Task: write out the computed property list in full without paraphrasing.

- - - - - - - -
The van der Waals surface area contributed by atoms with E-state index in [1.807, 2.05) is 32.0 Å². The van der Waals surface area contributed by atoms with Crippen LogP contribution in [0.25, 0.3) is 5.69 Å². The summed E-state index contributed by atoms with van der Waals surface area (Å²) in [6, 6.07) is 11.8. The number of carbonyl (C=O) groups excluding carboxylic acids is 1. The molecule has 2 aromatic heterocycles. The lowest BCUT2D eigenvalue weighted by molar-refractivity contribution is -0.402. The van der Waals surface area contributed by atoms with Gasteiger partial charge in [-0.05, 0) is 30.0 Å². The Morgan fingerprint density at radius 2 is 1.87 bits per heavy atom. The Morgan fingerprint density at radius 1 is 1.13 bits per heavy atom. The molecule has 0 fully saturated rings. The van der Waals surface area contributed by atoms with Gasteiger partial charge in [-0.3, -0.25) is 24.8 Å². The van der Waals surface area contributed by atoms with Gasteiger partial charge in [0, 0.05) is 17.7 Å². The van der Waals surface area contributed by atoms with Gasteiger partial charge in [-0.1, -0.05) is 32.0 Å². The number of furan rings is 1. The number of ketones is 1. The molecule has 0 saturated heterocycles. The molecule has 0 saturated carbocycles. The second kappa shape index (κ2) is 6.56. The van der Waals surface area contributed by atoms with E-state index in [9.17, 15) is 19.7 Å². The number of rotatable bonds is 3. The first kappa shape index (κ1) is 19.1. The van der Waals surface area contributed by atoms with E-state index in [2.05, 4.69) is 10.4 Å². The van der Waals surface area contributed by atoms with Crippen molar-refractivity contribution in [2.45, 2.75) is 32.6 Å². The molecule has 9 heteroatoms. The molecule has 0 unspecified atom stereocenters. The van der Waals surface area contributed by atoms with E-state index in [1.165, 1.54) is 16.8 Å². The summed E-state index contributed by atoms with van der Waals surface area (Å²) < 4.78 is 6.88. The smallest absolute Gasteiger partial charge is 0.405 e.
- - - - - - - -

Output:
The van der Waals surface area contributed by atoms with E-state index in [1.807, 2.05) is 32.0 Å². The van der Waals surface area contributed by atoms with Crippen LogP contribution in [0.25, 0.3) is 5.69 Å². The summed E-state index contributed by atoms with van der Waals surface area (Å²) in [6, 6.07) is 11.8. The number of carbonyl (C=O) groups excluding carboxylic acids is 1. The molecule has 2 aromatic heterocycles. The lowest BCUT2D eigenvalue weighted by molar-refractivity contribution is -0.402. The van der Waals surface area contributed by atoms with Gasteiger partial charge in [-0.05, 0) is 30.0 Å². The Morgan fingerprint density at radius 2 is 1.87 bits per heavy atom. The Morgan fingerprint density at radius 1 is 1.13 bits per heavy atom. The molecule has 0 fully saturated rings. The van der Waals surface area contributed by atoms with Gasteiger partial charge in [-0.3, -0.25) is 24.8 Å². The van der Waals surface area contributed by atoms with Gasteiger partial charge in [0, 0.05) is 17.7 Å². The van der Waals surface area contributed by atoms with Gasteiger partial charge in [-0.1, -0.05) is 32.0 Å². The number of furan rings is 1. The number of ketones is 1. The molecule has 0 saturated heterocycles. The molecule has 0 saturated carbocycles. The second kappa shape index (κ2) is 6.56. The van der Waals surface area contributed by atoms with E-state index in [9.17, 15) is 19.7 Å². The number of rotatable bonds is 3. The first kappa shape index (κ1) is 19.1. The van der Waals surface area contributed by atoms with E-state index in [2.05, 4.69) is 10.4 Å². The van der Waals surface area contributed by atoms with Crippen molar-refractivity contribution in [2.45, 2.75) is 32.6 Å². The molecule has 9 heteroatoms. The molecule has 0 unspecified atom stereocenters. The van der Waals surface area contributed by atoms with E-state index in [1.165, 1.54) is 16.8 Å². The summed E-state index contributed by atoms with van der Waals surface area (Å²) < 4.78 is 6.88. The smallest absolute Gasteiger partial charge is 0.405 e.